This year's Kidsfest theme is patience, represented by a snail. Kids can make their own paper to send fun "snail mail," get their face painted, paint and stencil the paper snail shell that will form the 90-foot-long parade banner or collage their own crowns or snails to carry in the parade, which proceeds down Elmwood Avenue at 4 p.m. Sunday and is a high point of the weekend. "Kids just love to be part of that activity," Chapman said. "It's very rare for children to have that sort of freedom and ability to be part of a big crowd without their parents having them on a leash." The festival is meant to not only highlight the artistic elements of Elmwood Avenue, but also the community as a whole. Businesses along the festival strip are featured in the festival guide and encouraged to stay open, showing off just what Elmwood has to offer. Showcasing the area helps make it more popular, which in turns raises rents and encourages businesses to open on neighboring streets, expanding the prosperity, said DiPasquale.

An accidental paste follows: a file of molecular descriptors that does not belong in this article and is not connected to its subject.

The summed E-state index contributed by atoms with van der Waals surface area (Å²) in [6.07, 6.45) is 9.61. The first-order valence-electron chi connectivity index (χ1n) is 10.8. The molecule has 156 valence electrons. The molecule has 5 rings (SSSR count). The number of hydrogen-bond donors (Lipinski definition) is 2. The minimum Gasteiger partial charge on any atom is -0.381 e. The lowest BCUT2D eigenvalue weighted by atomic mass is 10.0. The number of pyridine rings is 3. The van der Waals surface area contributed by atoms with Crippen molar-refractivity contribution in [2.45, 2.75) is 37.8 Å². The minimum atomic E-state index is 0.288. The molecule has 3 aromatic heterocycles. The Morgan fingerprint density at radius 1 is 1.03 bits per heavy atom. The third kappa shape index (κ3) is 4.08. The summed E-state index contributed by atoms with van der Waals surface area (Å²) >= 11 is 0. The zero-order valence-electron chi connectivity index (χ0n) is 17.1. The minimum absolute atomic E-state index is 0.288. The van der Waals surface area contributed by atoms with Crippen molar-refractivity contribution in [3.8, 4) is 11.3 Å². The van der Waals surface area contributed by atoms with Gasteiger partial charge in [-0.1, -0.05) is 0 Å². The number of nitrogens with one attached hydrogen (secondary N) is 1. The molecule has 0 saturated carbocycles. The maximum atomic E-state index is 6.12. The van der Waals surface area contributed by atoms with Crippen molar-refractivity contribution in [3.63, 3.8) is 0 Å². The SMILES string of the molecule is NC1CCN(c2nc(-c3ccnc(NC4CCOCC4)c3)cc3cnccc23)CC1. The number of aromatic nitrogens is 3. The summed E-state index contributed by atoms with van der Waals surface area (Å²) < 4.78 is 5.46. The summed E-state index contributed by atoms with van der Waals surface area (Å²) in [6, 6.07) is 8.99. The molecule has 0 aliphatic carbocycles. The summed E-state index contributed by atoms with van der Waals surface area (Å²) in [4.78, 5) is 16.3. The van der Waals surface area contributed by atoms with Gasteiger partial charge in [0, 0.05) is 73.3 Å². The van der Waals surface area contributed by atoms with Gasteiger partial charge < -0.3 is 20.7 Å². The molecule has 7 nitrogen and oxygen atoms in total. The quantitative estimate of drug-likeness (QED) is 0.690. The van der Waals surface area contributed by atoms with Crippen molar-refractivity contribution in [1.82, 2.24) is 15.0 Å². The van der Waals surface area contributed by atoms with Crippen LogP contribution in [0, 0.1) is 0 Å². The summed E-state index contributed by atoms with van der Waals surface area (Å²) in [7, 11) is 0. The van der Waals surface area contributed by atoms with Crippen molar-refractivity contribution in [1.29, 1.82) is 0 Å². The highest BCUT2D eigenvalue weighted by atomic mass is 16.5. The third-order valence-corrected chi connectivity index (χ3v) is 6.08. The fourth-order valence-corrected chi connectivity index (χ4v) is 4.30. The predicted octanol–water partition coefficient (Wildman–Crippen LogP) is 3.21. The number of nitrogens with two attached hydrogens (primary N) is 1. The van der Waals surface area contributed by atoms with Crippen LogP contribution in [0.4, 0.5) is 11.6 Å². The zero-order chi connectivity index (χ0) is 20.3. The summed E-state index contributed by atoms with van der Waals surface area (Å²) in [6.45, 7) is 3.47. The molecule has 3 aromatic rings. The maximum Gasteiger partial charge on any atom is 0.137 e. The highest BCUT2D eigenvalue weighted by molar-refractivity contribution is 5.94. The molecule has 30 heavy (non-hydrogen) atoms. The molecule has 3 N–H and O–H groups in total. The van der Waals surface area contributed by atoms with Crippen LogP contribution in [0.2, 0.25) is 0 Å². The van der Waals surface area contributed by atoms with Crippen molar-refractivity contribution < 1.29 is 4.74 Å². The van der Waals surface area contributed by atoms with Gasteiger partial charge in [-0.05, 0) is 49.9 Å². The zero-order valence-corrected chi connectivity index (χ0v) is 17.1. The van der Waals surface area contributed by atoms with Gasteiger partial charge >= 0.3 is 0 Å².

"From Day One, our goal was to bring in lots of people to the city to walk around that neighborhood and see what a great neighborhood it is," he said. "We wanted to make it so great and so positive and so fun, and highlight what's going on with the arts, the businesses, the neighborhood, the housing, the gardens, the parkways -- everything. To make it so enticing for people that they want to live there."

Chapman agrees the festival is a good indicator of what really matters in her neighborhood.

"There's a certain aesthetic that runs through Elmwood Village that is carried on through the festival of being very pro-active about your community and society and environment," she said. "People who live in this community really care about those things."

In the end, it's about bringing the community together and celebrating what makes it strong and unique. For 11 years, the Elmwood Arts Festival has been doing just that, and this year will be no different.

"That's what we need to do to build a stronger community," DiPasquale said. "You need to break bread, you need to dance together and you need to see that we're all in the same boat."